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It is possible to annotate class or interface declaration or a function declaration with both - CLR attributes and PHP attributes. Use the PHP 8 syntax to specify the attribute type name, its parameters and properties.

PHP attributes#

Attributes can be applied to classes, interfaces, traits, functions, properties, and class constants.

Attribute syntax#


#[System\ObsoleteAttribute("An attribute parameter")] // attribute annotation refering to a .NET attribute
class X {

    function foo() {
        // ...

The sample above depicts the use of .NET attributes on a PHP type and PHP function. The attribute is enclosed in #[ and ] symbols. Follows the type name according to PHP syntax and optional round parenthesis with the attribute parameters.

Following syntaxes are possible:

#[AttributeTypeName(Value1, Value2)]
#[AttributeTypeName(Parameter1 = Value1, Parameter2 = Value2)]

The Value can be a number, string, TypeName::class specifying a System\Type, a class constant, an enumeration member, a global constant, or a simple expression that is resolvable in compile time.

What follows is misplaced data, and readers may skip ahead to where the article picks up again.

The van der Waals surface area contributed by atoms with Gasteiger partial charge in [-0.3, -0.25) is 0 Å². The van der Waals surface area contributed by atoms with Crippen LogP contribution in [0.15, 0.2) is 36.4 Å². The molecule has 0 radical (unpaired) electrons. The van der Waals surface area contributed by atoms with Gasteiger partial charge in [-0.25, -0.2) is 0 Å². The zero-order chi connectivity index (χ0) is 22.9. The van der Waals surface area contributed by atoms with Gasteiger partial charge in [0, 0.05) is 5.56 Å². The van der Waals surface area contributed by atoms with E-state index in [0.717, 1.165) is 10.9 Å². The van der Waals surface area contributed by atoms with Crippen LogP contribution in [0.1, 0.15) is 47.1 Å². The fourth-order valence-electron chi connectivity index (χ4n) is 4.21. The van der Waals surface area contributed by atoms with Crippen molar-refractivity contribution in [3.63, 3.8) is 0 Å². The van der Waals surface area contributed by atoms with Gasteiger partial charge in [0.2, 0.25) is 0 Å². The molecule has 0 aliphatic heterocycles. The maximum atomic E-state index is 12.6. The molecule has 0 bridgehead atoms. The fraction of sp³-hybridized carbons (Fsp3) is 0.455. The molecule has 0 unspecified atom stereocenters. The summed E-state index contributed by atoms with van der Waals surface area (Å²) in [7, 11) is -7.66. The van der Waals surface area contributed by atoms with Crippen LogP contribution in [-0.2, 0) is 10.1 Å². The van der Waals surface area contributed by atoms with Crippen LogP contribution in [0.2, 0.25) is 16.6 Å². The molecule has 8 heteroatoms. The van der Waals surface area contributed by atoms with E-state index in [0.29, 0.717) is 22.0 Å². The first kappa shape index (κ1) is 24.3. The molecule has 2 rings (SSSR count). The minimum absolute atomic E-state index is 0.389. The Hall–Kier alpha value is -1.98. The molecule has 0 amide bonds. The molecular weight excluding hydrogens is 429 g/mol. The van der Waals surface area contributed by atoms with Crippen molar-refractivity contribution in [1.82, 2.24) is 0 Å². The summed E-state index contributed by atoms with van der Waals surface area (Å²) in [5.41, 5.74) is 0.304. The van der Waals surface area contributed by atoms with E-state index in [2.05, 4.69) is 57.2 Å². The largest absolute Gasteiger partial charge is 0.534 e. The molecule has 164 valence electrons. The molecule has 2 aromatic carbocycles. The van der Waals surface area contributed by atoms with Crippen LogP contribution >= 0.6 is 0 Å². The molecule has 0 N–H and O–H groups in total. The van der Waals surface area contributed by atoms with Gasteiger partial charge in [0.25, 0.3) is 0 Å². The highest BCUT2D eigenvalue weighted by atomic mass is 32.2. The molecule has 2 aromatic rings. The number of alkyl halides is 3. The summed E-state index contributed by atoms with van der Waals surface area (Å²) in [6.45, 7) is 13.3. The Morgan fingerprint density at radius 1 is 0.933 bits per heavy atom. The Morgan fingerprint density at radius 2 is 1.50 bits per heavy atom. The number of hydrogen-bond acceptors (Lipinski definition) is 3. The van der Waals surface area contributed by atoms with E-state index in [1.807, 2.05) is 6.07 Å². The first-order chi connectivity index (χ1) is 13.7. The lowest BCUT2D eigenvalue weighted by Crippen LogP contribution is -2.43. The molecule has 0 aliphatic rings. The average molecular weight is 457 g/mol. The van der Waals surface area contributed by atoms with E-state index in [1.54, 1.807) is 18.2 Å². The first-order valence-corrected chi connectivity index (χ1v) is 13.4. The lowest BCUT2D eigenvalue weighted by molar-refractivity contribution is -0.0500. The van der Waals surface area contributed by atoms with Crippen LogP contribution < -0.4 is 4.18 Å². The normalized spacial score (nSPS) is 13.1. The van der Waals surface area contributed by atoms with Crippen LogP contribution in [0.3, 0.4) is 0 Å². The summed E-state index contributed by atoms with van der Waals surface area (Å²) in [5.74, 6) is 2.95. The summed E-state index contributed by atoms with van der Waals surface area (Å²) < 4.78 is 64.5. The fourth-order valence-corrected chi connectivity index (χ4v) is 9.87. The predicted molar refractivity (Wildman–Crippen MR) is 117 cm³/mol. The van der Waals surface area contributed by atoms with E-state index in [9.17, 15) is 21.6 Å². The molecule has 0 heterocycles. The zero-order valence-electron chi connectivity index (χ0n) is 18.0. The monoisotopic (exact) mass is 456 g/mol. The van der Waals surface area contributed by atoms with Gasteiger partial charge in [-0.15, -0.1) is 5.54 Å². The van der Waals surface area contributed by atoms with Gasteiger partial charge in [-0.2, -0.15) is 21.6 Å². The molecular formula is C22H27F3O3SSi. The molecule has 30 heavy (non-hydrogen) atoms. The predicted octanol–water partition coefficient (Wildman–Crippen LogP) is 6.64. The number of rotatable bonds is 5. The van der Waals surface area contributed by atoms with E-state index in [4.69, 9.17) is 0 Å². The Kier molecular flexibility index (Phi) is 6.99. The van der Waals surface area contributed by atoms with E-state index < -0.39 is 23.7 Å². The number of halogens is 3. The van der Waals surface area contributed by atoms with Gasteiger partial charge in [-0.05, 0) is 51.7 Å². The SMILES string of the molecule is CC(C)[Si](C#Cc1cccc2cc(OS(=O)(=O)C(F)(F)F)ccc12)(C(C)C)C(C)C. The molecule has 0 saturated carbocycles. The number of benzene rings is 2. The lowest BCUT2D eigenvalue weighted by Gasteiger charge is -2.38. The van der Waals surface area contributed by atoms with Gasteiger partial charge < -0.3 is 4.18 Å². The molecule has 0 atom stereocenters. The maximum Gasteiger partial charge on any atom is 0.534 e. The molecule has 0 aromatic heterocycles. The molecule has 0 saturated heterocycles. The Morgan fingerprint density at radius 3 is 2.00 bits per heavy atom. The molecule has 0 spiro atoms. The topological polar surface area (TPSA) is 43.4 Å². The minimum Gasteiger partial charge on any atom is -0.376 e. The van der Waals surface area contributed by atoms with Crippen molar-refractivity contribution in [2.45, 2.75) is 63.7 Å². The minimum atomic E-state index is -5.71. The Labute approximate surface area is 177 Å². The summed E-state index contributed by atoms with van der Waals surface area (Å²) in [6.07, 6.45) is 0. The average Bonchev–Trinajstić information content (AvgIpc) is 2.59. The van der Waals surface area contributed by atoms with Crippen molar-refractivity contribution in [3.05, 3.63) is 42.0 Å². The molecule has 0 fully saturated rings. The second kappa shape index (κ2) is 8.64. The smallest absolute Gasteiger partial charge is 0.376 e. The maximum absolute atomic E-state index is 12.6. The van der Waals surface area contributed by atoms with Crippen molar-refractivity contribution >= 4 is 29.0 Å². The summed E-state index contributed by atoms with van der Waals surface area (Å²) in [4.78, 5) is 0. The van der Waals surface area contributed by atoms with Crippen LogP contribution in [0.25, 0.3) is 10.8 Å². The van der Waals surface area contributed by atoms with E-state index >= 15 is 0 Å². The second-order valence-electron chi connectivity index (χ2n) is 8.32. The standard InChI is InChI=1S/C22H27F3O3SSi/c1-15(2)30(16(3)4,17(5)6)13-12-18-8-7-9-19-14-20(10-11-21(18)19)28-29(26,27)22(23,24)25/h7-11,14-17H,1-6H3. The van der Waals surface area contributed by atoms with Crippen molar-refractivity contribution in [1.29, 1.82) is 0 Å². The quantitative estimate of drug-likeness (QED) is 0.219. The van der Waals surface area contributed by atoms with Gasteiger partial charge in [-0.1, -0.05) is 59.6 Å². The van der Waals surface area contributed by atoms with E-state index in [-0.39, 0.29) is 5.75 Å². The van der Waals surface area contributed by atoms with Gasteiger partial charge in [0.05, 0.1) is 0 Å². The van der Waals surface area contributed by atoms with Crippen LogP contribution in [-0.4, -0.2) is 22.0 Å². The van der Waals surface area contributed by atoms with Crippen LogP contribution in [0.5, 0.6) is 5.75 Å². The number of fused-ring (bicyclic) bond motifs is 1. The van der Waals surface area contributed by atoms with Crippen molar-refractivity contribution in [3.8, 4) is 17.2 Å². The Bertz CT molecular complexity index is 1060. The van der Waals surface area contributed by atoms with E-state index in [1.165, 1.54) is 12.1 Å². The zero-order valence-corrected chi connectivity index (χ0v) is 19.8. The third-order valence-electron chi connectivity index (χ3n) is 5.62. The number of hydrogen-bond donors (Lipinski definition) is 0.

In case the specified attribute does not get resolved as a valid .NET System.Attribute type, the compiler treats it as an instance of Pchp.Core.PhpCustomAttrubite that encapsulates the attribute information. This is used for further PHP reflection using ReflectionAttribite class.


class X {

The sample above gets compiled to following CIL metadata:

[Pchp.Core.PhpCustomAttribute("Something", new byte[0])]
public class X

@deprecated PHPDoc tag#

Classes and functions annotated with @deprecated PHPDoc tag are implicitly annotated with .NET System.ObsoleteAttribute.


 * @deprecated This class is old.
class X {

This is useful for the interoperability with .NET languages, i.e. the C# diagnostics will provide information about the use of deprecated types and methods.